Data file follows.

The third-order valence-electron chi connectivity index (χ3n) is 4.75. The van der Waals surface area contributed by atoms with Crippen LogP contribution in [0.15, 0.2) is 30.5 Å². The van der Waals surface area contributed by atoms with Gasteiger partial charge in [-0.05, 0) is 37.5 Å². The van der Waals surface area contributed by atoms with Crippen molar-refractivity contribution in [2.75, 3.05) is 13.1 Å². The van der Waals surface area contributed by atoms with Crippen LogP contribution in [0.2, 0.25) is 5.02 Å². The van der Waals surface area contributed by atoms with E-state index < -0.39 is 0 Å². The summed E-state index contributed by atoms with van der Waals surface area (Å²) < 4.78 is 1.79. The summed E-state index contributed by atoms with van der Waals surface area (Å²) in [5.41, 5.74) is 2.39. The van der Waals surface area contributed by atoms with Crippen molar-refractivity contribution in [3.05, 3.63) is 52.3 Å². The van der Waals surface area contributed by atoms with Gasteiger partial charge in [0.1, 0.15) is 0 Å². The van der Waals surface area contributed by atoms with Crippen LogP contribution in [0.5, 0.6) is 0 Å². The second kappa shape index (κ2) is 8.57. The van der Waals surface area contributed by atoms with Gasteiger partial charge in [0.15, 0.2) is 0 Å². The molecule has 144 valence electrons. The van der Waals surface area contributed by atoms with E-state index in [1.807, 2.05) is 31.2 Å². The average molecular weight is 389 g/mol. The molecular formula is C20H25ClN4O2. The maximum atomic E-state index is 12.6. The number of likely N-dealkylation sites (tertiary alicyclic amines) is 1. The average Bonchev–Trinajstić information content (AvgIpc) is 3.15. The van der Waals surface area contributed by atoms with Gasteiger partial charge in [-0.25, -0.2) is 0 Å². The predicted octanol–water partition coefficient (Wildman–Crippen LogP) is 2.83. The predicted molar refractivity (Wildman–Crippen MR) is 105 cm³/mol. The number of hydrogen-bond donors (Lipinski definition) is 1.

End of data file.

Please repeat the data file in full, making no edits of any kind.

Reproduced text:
The third-order valence-electron chi connectivity index (χ3n) is 4.75. The van der Waals surface area contributed by atoms with Crippen LogP contribution in [0.15, 0.2) is 30.5 Å². The van der Waals surface area contributed by atoms with Gasteiger partial charge in [-0.05, 0) is 37.5 Å². The van der Waals surface area contributed by atoms with Crippen molar-refractivity contribution in [2.75, 3.05) is 13.1 Å². The van der Waals surface area contributed by atoms with Crippen LogP contribution in [0.2, 0.25) is 5.02 Å². The van der Waals surface area contributed by atoms with E-state index < -0.39 is 0 Å². The summed E-state index contributed by atoms with van der Waals surface area (Å²) < 4.78 is 1.79. The summed E-state index contributed by atoms with van der Waals surface area (Å²) in [5.41, 5.74) is 2.39. The van der Waals surface area contributed by atoms with Crippen molar-refractivity contribution in [3.05, 3.63) is 52.3 Å². The van der Waals surface area contributed by atoms with Gasteiger partial charge in [0.1, 0.15) is 0 Å². The van der Waals surface area contributed by atoms with Crippen LogP contribution in [0.5, 0.6) is 0 Å². The second kappa shape index (κ2) is 8.57. The van der Waals surface area contributed by atoms with Gasteiger partial charge in [0.15, 0.2) is 0 Å². The molecule has 144 valence electrons. The van der Waals surface area contributed by atoms with E-state index in [1.807, 2.05) is 31.2 Å². The average molecular weight is 389 g/mol. The molecular formula is C20H25ClN4O2. The maximum atomic E-state index is 12.6. The number of likely N-dealkylation sites (tertiary alicyclic amines) is 1. The average Bonchev–Trinajstić information content (AvgIpc) is 3.15. The van der Waals surface area contributed by atoms with Gasteiger partial charge in [-0.25, -0.2) is 0 Å². The predicted octanol–water partition coefficient (Wildman–Crippen LogP) is 2.83. The predicted molar refractivity (Wildman–Crippen MR) is 105 cm³/mol. The number of hydrogen-bond donors (Lipinski definition) is 1.